E-Newsletter - Summer 2010

issue #2 - Summer 2010

The Department of Physics & Astronomy Website



Meet the New Chair of Physics & Astronomy
Chair_PABProfessor James Rosenzweig

Professor James Rosenzweig was appointed Chair of the Department of Physics& Astronomy as of July 1, 2010. After having served as Chair of the Department totaling more than 14 years, Professor Ferdinand Coroniti steps down to take a position as Associate Dean in the College of Letters and Science, Division of Physical Sciences.

Professor Rosenzweig was born in Denver, CO, in 1960, and was raised in Milwaukee, Wisconsin and in London, England. He received his Ph.D., at the University of Wisconsin - Madison, 1988. Upon graduation, he held an assistant physicist appointment at Argonne National Labs, 1989 to 2000 was Robert R. Wilson Fellow in Accelerator Physics at Fermilab. He joined the UCLA Dept. of Physics faculty as an assistant professor in 1991. Since 1999, he has been Professor of Physics at UCLA. He has had visiting physicist positions at Argonne National Laboratory, and Fermilab. On sabbatical in 2003 and 2007, he was Visiting Professor, Universita di Roma "La Sapienza", and visiting scientist at Laboratori Nazionale di Frascati (INFN-LNF). He is a frequent lecturer in the US Particle Accelerator School.

Professor Rosenzweig is world renowned as an expert in the physics of intense, ultra-fast charged particle beams and and their interactions. These interaction scenarios include the beam self-interaction, classified as single component relativistic plasma physics, the beam-radiation interaction – e.g. the free-electron laser – very high field acceleration in plasma or other media driven by charged particle or laser beams. Prof. Rosenzweig currently is the Director two laboratory programs, known collectively as the Particle Beam Physics Laboratory, PBPL, in the physics of advanced accelerators (the Neptune Lab on-campus at UCLA) and the physics of free-electron-based radiation production in world-leading off-campus labs. The PBPL maintains active collaborations with other major accelerator facilities, such as Fermilab, SLAC, BNL, LLNL, Argonne, DESY, Sincrotrone Trieste and INFN-LNF (Frascati).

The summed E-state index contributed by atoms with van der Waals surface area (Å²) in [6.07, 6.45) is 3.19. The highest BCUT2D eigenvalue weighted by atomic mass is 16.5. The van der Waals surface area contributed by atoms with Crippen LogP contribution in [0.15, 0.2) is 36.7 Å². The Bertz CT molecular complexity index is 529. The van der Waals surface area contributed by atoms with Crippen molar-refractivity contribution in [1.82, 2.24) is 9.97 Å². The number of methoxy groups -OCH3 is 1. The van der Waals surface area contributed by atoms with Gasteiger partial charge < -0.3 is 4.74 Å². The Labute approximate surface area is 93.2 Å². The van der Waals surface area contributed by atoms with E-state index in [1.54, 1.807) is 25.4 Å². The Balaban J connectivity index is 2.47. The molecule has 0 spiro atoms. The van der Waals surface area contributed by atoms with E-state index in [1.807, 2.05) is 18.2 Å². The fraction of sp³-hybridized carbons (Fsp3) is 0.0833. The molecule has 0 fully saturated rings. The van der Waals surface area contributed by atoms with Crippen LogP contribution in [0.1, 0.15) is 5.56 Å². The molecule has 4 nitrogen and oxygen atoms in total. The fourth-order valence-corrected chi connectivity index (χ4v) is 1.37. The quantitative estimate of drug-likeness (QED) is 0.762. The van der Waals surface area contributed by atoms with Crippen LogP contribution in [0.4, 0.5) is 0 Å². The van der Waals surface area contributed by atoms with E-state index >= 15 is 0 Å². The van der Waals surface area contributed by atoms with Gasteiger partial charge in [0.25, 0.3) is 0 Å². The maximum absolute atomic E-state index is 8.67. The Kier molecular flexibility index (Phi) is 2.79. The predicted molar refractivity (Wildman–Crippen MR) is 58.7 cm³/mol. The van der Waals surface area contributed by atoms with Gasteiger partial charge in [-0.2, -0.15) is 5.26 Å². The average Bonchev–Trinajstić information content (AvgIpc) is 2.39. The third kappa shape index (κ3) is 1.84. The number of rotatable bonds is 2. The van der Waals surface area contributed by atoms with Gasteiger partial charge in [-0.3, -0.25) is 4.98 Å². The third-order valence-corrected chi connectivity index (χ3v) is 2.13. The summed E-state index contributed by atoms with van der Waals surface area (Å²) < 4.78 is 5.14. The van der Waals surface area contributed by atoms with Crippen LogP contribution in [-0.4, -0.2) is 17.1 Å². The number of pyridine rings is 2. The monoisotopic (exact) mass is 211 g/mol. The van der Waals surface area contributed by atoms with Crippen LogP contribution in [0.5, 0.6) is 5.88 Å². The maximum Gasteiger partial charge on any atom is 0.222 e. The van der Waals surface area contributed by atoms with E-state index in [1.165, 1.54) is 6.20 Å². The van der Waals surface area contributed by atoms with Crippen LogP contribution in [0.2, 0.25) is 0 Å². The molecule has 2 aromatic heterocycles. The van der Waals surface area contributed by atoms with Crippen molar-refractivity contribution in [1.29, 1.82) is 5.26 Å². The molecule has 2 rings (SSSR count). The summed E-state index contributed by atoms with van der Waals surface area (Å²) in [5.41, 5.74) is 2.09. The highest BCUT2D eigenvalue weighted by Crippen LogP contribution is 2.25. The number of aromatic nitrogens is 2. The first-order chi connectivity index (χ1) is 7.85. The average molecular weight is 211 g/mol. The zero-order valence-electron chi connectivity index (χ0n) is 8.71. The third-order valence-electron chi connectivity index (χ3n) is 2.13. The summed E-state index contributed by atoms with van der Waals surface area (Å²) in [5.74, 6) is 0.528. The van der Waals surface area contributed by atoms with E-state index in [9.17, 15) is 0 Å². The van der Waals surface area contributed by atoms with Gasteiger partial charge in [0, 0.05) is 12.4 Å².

Prof. Rosenzweig is the author or co-author of over 400 scientific articles, and several topical books in beam and accelerator science. He has developed a course on modern approaches to beam physics, Physics 150 "The Physics of Charged Particle and Beam Physics", for which he has written a textbook, published by Oxford University Press in 2003, entitled "Fundamentals of Beam Physics".

Prof. Rosenzweig has received a Sloan Fellowship, a Robert R. Wilson Fellowship, and an SSC Junior Faculty Fellowship. He is a lifetime member and a Fellow of the American Physical Society (APS). In 2007 he was awarded the 2007 International Free-electron Laser Prize. Prof. Rosenzweig has served the APS, as well as many high energy physics, light source, industrial accelerator, and high energy density laboratory programs and worldwide in organizational, advisory and leadership capacities.

Message from Chair

Welcome to the Department of Physics and Astronomy Summer 2010 newsletter.